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Why the fuss over Miss USA's pole dance?

This past weekend Rima Fakih became the first Arab-American crowned as Miss USA.

By Monday our society was already trying to rip her to shreds after some photos flew through the Internet, featuring Fakih dancing on a pole like she paid for college with stacks of dollar bills.

In an instant, the cultural dialogue shifted from praising the rare fact that a Muslim woman was selected as Miss USA to questioning if Fakih should have her title revoked because we saw a couple photos that suggest she doesn't always act like an "all-American girl" - whatever that means.

Moms wondered how their daughters could ever view Fakih as a role model.

Purists demanded this new role model relinquish her title for not acting like a "real lady" every second of her life.

And I was wondering what the fuss was about because Fakih looked more like a "normal" American woman dancing next to a pole than she did on stage with a tiara, sash and contrived smile.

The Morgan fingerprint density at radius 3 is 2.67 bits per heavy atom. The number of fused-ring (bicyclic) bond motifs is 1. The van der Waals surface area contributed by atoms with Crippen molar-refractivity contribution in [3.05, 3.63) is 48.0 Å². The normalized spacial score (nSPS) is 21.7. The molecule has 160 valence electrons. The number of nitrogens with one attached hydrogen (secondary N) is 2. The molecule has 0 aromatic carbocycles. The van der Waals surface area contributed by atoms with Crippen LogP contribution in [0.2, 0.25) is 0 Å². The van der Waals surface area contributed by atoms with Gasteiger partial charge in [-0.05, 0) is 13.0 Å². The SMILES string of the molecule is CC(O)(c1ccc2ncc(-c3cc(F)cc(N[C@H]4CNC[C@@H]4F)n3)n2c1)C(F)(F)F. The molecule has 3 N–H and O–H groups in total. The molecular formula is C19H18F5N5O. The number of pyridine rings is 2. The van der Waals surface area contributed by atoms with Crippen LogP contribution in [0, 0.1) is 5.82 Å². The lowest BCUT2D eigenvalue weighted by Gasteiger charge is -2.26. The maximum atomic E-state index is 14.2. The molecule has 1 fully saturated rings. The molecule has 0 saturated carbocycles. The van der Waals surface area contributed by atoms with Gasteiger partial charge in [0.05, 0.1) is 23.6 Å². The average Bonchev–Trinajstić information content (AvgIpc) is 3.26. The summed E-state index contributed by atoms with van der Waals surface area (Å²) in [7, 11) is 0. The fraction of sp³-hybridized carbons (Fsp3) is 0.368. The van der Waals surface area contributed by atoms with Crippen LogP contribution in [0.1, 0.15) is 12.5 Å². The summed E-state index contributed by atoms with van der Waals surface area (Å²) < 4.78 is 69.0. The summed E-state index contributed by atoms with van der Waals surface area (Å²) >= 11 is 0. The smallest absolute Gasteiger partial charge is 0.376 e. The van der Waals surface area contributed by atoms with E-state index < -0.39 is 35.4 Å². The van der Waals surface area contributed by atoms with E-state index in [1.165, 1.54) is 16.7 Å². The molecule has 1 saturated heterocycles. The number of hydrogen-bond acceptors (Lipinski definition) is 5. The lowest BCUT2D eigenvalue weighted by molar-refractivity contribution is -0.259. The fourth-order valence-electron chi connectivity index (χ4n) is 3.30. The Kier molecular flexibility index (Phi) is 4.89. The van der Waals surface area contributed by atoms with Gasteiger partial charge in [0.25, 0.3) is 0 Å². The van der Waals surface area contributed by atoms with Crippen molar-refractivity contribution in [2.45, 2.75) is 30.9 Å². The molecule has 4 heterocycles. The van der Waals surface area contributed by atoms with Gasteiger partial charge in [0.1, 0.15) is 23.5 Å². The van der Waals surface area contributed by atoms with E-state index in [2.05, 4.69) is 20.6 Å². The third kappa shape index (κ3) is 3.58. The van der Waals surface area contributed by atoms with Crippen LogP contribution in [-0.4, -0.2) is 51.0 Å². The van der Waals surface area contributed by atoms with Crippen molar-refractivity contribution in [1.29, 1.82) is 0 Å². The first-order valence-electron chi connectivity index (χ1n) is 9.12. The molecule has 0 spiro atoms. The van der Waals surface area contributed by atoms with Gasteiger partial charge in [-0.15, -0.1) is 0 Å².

I'm not suggesting that a woman's purpose is to be a sexual object. I don't believe that. If I did, my wife would crucify me on a stripper's pole.

But the truth is I know more women who dress in short shorts and skimpy tops, like Fakih wore in those controversial photos, than women who drape themselves in bedazzled gowns that wrap the body like cellophane.

And I know many more women who have danced on stripper poles - either ironically or seductively - than women who subject themselves to beauty pageants that point out imperfections.

Whether we care to admit it or not, pole dancing has become part of the "normal" American lexicon.

Pole-dancing classes are taught around the nation to everyday women. You can order workout DVDs designed around pole-dancing moves. And some people are installing these poles in their homes as openly as they'd add a new oven.

The pole is not the back-alley sex-trade tool it was perceived to be decades ago. Rather, it's become an instrument of female liberation for women unafraid of their sexual identities or of being a little flirty for their loved ones.

Sure, some men (and women) will always associate the pole with illicit desire. That happens.

But seeing Fakih getting her freak on against a pole wasn't an isolated example of sexual deviance. It was a regular American woman having some fun in a way her peers can relate to.

And like a regular woman, Fakih's response to the backlash was cool. Earlier this week on the "Today" show, Fakih said, "I didn't do anything wrong."

It's too bad the rest of our country doesn't realize that.

Robert Morast is the Forum's Features Editor.